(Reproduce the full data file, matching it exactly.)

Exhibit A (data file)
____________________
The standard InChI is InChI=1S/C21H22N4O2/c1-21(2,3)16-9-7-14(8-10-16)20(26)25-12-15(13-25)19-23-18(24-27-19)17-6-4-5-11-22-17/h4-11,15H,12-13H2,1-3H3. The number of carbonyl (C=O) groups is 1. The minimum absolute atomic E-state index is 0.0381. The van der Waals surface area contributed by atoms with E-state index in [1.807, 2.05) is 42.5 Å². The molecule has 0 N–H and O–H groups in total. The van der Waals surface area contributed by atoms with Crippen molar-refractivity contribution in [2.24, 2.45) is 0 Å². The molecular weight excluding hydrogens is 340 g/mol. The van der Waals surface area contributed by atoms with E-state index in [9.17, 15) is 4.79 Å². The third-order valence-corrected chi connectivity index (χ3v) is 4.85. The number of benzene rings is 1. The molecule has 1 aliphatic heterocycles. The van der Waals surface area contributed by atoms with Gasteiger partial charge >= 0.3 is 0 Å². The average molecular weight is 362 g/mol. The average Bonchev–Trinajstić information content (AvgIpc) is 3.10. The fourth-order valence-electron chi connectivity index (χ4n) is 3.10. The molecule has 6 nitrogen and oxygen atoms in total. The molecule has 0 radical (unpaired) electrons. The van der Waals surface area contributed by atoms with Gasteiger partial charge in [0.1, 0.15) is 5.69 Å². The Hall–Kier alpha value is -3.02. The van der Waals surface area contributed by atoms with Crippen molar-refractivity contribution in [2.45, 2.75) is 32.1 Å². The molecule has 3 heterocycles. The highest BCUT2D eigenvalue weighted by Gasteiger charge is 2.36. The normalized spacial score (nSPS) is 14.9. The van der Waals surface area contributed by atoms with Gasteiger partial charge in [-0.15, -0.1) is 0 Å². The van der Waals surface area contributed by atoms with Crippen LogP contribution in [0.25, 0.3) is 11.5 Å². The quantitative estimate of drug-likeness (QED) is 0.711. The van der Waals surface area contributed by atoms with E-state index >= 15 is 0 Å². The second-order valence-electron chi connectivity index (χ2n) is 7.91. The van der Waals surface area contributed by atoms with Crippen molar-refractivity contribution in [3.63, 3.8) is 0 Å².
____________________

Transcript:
The standard InChI is InChI=1S/C21H22N4O2/c1-21(2,3)16-9-7-14(8-10-16)20(26)25-12-15(13-25)19-23-18(24-27-19)17-6-4-5-11-22-17/h4-11,15H,12-13H2,1-3H3. The number of carbonyl (C=O) groups is 1. The minimum absolute atomic E-state index is 0.0381. The van der Waals surface area contributed by atoms with E-state index in [1.807, 2.05) is 42.5 Å². The molecule has 0 N–H and O–H groups in total. The van der Waals surface area contributed by atoms with Crippen molar-refractivity contribution in [2.24, 2.45) is 0 Å². The molecular weight excluding hydrogens is 340 g/mol. The van der Waals surface area contributed by atoms with E-state index in [9.17, 15) is 4.79 Å². The third-order valence-corrected chi connectivity index (χ3v) is 4.85. The number of benzene rings is 1. The molecule has 1 aliphatic heterocycles. The van der Waals surface area contributed by atoms with Gasteiger partial charge >= 0.3 is 0 Å². The average molecular weight is 362 g/mol. The average Bonchev–Trinajstić information content (AvgIpc) is 3.10. The fourth-order valence-electron chi connectivity index (χ4n) is 3.10. The molecule has 6 nitrogen and oxygen atoms in total. The molecule has 0 radical (unpaired) electrons. The van der Waals surface area contributed by atoms with Gasteiger partial charge in [0.1, 0.15) is 5.69 Å². The Hall–Kier alpha value is -3.02. The van der Waals surface area contributed by atoms with Crippen molar-refractivity contribution in [2.45, 2.75) is 32.1 Å². The molecule has 3 heterocycles. The highest BCUT2D eigenvalue weighted by Gasteiger charge is 2.36. The normalized spacial score (nSPS) is 14.9. The van der Waals surface area contributed by atoms with Gasteiger partial charge in [-0.15, -0.1) is 0 Å². The van der Waals surface area contributed by atoms with Crippen LogP contribution in [0.25, 0.3) is 11.5 Å². The quantitative estimate of drug-likeness (QED) is 0.711. The van der Waals surface area contributed by atoms with E-state index >= 15 is 0 Å². The second-order valence-electron chi connectivity index (χ2n) is 7.91. The van der Waals surface area contributed by atoms with Crippen molar-refractivity contribution in [3.63, 3.8) is 0 Å².